He pointed out that Israel does not have as many resources to invest in Latin America as the United States does, “so there is a challenge in the ability of Israel to do more on this front.”
He added that there is “more action on the law-enforcement level of cooperation to try and go after the main source of Hezbollah’s finances in Latin America, which is cooperation with the cartels, money-laundering and drug-trafficking.”
Navon said the Jewish nation is in touch with friendly governments, such as Argentina, Brazil and Colombia, to fight Hezbollah especially in the tri-border area of Argentina, Paraguay and Brazil, and, of course, coordinates that with the Trump administration.
Nevertheless, a major obstacle to fighting Iran and Hezbollah lies with the unwillingness of the European Union to recognize Hezbollah for the terror organization that it is.
Ottolenghi said that the European Union looks at Hezbollah’s military and political wings as two separate entities, “which, in fact, they are not,” he adamantly said.
He noted, however, that the United Kingdom and the Netherlands have indeed designated Hezbollah as a terror organization in its entirety. “Obviously, if the EU could up the ante, that would be good,” he said.
Moving forward, there is still some hope to get the Europeans on board. Germany has recently discussed blacklisting Hezbollah, and there is a growing recognition that a lot of these drug-trafficking networks that bring cocaine mainly from Latin America rely on Lebanese criminals to launder money and growing recognition that some of these people may be connected to Hezbollah.”
Iran’s ‘proxy’ terror army with cells ready to strike across West EXPOSED
IRAN has a massive network of terrorist cells which are ready to step up attacks in the worsening crisis in the Middle East, Daily Star Online can reveal.
Iranian opposition activists and security analysts have revealed the extent of the terrorist groups linked to the regime in Tehran.
Operations linked to Iran reach deep into Europe and in the US as part of the regime’s use of “proxy” terrorist groups.
And all of these are overseen by the military group known as the Quds Force, watched over by the powerful Iranian Revolutionary Guard.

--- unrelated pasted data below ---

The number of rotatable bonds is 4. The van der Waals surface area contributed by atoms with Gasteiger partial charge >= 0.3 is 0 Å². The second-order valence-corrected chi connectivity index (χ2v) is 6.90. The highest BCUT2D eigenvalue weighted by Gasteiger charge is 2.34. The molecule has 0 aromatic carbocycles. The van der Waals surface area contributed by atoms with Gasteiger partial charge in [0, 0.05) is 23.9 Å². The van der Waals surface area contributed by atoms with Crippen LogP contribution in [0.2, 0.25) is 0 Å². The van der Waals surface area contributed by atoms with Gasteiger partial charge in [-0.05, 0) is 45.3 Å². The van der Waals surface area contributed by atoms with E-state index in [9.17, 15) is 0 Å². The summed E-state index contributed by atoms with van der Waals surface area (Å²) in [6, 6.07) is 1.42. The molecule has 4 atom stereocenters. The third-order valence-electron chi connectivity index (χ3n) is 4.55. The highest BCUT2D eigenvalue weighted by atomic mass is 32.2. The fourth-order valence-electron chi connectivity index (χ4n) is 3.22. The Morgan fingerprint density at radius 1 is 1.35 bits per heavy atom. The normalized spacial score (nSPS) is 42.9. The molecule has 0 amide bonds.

The People’s Mojahedin Organization of Iran (PMOI) – an opposition group which advocates the overthrow of the regime – warned the worsening political situation will see more use of these so-called proxies.
Security intelligence group StratFor also earlier this year detailed the spread of these forces – with Iran believed to have linked forces in at least six countries in the Middle East.
It comes as tensions flare in the Middle East as the dissolution of the so-called nuclear deal has paved the way for a new tanker war in the Strait of Hormuz.
“The proxy groups have been engaged in terror acts, bombings, car bombs, firing missiles and similar acts”Shahin Gobadi
Shahin Gobadi, spokesman for the PMOI, warned we can see a “stepping up” of Iranian terrorist activity as the regime is “facing crises from all directions”.
He told Daily Star Online: “In this situation, the mullahs’ only solution is resorting to stepped-up suppression, more arrests, more terrorism and extremist measures abroad to maintain the regime’s balance and to prevent the situation from further deteriorating.
“Export of extremism, terrorism, and belligerence in the region have been a pillar of survival of the clerical regime for the past 40 years.
“This pillar has complimented the other pillar, total repression and suppression.
“These two constitute the main pillars of the clerical regime based on the concept of ‘Velayat-e-faqih’, or the absolute rule of the religious leader.”
REVOLUTIONARY GUARD: Iran’s powerful religious army oversees the so-called proxies (Pic: GETTY)
Iran’s so-called Quds Force – under command of General Qassem Soleimani – reports directly to the supreme leader of fundamentalist regime, Ayatollah Ali Khamenei.
It is estimated the force is up to 20,000 strong and is understood to be responsible for supporting and training proxy groups worldwide.
Stratfor’s analysis from earlier this year points to Iranian proxy forces being directly involved in Iraq, Lebanon and Gaza.
And it marked out Iran providing material support for forces in Saudi Arabia, Syria, Afghanistan, Lebanon.
Terror plots and surveillance linked to Iran stretch much further than the Middle East, reaching into Europe, the Americas, Asia and Africa.
TENSIONS: Iran seized the Stena Impero as it passed through the Strait of Hormuz (Pic: GETTY)
Iranian proxies have linked to incidents in France, Denmark, Germany, the US, Argentina, Thailand, Nigeria and more.